REAL ID is seen by the feds as a necessary tool for law enforcement and, more specifically, combatting terrorist plots. Some states, South Carolina among them, have criticized the law as an infringement on personal privacy, not to mention an expensive unfunded mandate.


South Carolina’s political culture is one of hostility to many federal initiatives. Is the governor right to take a stand on this, or is he grandstanding?

And what about texting while driving? It’s been proven to cause distraction, but is it worse than other driver habits? And if a law passed, would Sanford veto it like he vetoed an ATV safety bill?

What’s your take? What do you think our state WILL do, and what do you think we SHOULD do on these issues?

A trend to push conservative civil libertarians towards Democratic representation is evolving for challengers of the national identity agenda. The trend affects states who endorse the surveillance industrial complex and whose interests create competition among Republicans maintaining career partisan allegiances. Opposing the Real ID card program has an ability to create division amongst Republicans, the weaker party among Legislative, Judicial and Executive branches.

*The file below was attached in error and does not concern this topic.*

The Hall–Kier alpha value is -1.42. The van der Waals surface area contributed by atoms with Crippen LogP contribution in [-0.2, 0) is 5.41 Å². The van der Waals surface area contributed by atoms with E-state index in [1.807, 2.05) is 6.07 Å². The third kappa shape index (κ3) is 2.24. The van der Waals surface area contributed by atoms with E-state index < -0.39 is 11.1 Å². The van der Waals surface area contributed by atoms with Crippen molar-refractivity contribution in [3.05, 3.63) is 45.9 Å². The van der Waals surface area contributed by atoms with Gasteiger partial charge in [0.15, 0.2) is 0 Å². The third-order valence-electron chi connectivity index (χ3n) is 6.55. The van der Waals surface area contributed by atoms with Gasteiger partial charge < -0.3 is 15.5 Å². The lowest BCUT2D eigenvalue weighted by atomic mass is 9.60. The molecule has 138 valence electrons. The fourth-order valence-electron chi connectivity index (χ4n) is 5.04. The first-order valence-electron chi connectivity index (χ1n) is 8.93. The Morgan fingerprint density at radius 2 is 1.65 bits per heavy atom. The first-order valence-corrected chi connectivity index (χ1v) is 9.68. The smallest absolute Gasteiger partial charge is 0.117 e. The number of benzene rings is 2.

North Carolina identity activist Jim Palmer of was asked by Rep. Mitch Gillespie (R) to seek support on the anti-Real ID effort from state level Democrats.

“Mitch Gillespie is so unconcerned, he is willing let all of our personal and private data be put into a centralized database including our biometric facial features that can and will be hacked. Since 2005, over 263 million personal records have been breached,” said Palmer whose back and forth with Rep. Gillespie resulted in his dropping the issue via e-mail.

Gillespie’s retort was telling about the balances of power currently dominated by Democrats.

“This thinking shows you don’t understand anything about the political process. I will remove you from my contacts. You need to contact Sen. Queen in the future, ” said Gillespie, who later quailed ” ..maybe a democrat will get elected.”

The fight to secure drivers licenses in North Carolina has been visceral. There are at least 2 North Carolina grassroots organizations that are single issue focused on Real ID and identity surveillance. It does seem like the North Carolina Democrats took up opposition to the national ID issue so that any worthwhile legislative effort would be sure to drop dead. Earlier this year, Rep. Cole adopted NCard’s trusts, stringing them along. In the end Cole was found stalling, using his “support” as a placeholder for representation during the legislative session.
Economic development dominates legislative concerns in a state with one of the highest unemployment rates of the nation. An immigration reform carrot holds less sway with North Carolina’s citizens than it would in a border state like Texas, where an Enhanced Drivers License seems more pragmatic. Economic leverage from banking interests and local unemployment rates propel the difference.


Palmer claims national financial pressures have created a spike of internal DMV fraud. Fraudulent activity may seem like a way to pay down debts and stay afloat in a time of high unemployment for some.